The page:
I truly believe that it is critical for Marine Officers to teach financial responsibility to their Marines. There are dozens of ways to invest money. The important things to remember is to always do plenty of research beforehand. It was not easy earning the money you have saved up so don’t give it up too hastily.

Tricare Logo red Marine Officer

Health Care for Marines in the Individual Ready Reserve

One of the first things you should be concerned with upon commissioning is understanding the benefits that you will receive while waiting for The Basic School. There are definitely a few small details that I was not aware of prior to commissioning that I would like to share. If you have questions about these types of things make sure you make an inquiry with the staff at your unit and get answers.

Medical Coverage

Yes, while in the Individual Ready Reserve Marines will receive full medical coverage while waiting for The Basic School. Be mindful that it can take a matter of weeks and possibly months to get your name through the system after commissioning. I believe the general time frame is a few weeks, but some problems after I commissioned held myself and many other Marine up for over a month. Once you are in the system you may enroll with Tricare and choose a Primary Care Manager (PCM).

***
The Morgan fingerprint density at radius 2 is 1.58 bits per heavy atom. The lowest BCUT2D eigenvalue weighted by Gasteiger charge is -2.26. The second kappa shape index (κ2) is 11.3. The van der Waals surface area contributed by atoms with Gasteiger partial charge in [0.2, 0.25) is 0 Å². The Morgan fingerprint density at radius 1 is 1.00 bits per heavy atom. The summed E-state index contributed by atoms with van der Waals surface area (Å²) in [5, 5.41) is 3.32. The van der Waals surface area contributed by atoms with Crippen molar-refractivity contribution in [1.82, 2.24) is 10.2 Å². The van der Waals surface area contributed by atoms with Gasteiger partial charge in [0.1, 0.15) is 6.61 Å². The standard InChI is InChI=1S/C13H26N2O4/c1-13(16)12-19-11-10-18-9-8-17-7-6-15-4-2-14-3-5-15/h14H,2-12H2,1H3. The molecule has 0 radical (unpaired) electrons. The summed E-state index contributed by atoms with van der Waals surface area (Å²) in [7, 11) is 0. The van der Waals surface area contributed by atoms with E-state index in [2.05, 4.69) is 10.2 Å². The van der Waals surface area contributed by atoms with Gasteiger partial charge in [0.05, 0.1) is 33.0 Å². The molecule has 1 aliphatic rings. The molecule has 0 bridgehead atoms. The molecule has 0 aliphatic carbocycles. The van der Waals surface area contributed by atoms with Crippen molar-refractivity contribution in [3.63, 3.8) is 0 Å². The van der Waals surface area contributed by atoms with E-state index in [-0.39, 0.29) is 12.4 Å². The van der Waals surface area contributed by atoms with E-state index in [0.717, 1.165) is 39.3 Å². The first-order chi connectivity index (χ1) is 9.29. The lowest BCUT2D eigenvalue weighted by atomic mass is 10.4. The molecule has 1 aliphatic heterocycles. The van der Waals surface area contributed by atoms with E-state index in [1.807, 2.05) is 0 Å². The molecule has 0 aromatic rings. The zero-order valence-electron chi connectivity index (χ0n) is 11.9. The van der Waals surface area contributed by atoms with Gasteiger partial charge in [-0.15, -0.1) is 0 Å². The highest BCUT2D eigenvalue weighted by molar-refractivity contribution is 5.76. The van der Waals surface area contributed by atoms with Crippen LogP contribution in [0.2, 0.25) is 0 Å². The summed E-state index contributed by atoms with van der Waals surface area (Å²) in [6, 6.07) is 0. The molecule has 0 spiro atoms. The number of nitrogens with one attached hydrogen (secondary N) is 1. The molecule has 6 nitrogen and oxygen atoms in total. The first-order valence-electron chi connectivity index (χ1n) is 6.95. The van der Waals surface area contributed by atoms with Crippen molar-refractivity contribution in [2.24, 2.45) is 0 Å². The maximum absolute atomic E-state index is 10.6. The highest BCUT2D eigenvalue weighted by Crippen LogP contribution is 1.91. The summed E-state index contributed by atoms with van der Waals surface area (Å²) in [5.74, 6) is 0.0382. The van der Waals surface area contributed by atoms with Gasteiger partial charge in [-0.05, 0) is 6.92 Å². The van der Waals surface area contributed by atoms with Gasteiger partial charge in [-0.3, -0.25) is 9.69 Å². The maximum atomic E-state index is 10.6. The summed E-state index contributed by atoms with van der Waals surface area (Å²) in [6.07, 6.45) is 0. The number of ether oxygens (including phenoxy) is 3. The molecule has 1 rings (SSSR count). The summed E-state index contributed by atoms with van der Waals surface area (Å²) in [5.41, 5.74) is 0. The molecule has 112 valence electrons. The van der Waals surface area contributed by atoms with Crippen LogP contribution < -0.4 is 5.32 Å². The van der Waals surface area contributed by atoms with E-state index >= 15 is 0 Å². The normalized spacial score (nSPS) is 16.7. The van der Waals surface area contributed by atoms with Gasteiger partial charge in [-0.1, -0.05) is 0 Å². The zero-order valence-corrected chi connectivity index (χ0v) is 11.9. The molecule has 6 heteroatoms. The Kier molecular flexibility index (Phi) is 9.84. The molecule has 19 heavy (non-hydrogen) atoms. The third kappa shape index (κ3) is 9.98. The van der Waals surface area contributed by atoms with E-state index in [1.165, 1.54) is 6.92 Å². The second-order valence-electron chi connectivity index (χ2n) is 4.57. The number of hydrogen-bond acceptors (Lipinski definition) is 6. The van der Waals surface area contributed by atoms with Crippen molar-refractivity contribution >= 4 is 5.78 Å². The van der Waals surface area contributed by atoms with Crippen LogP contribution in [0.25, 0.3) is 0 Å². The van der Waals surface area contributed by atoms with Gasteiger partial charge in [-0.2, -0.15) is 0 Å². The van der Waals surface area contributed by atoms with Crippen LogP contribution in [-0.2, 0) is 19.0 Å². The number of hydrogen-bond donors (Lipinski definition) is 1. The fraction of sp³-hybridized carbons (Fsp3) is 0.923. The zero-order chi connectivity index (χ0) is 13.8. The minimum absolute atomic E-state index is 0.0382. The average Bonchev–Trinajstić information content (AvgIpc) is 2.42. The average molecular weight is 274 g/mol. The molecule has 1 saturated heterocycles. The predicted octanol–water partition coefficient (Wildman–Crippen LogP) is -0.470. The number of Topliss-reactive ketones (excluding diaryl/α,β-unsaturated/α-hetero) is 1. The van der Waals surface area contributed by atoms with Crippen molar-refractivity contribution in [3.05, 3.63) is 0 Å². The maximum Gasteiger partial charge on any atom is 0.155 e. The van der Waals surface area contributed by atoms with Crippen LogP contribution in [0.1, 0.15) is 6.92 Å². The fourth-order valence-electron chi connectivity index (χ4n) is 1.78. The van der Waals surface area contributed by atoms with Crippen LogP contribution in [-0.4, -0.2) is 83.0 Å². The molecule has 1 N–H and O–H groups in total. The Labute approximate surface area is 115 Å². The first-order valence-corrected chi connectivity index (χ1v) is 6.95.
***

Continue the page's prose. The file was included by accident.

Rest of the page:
Dental Coverage

It came as an unfortunate surprise to me when I found out that I would not be getting dental insurance while in the Individual Ready Reserve. I was insured through my university prior to commissioning and neglected to get some dental work taken care of because I didn’t want to pay the deductible. This turned out to be a sad mistake. Don’t be uninformed like I was and ask questions about anything you do not understand.

Vision Coverage

Similar to dental, there are no vision benefits while in the Individual Ready Reserve. If you have glasses, or use contacts, make sure you get any necessary prescriptions filled while you have coverage through your university/parents.

Are you married? Are you planning to get married? Kids?

While in the Individual Ready Reserve your dependents will NOT receive any health care benefits. This is incredibly important for you to understand if you are married and have children. As soon as you report to The Basic School and become Active your dependents will be able to get their IDs and signup for coverage.

Please note that the Marine Corps is constantly changing policy to better accommodate Marines and their families. The information given is a reflection of what I understand to be the policy of the Marine Corps at the time this was written.

Marine Enjoying Life Marine Officer

What It Means To Be A Marine In The…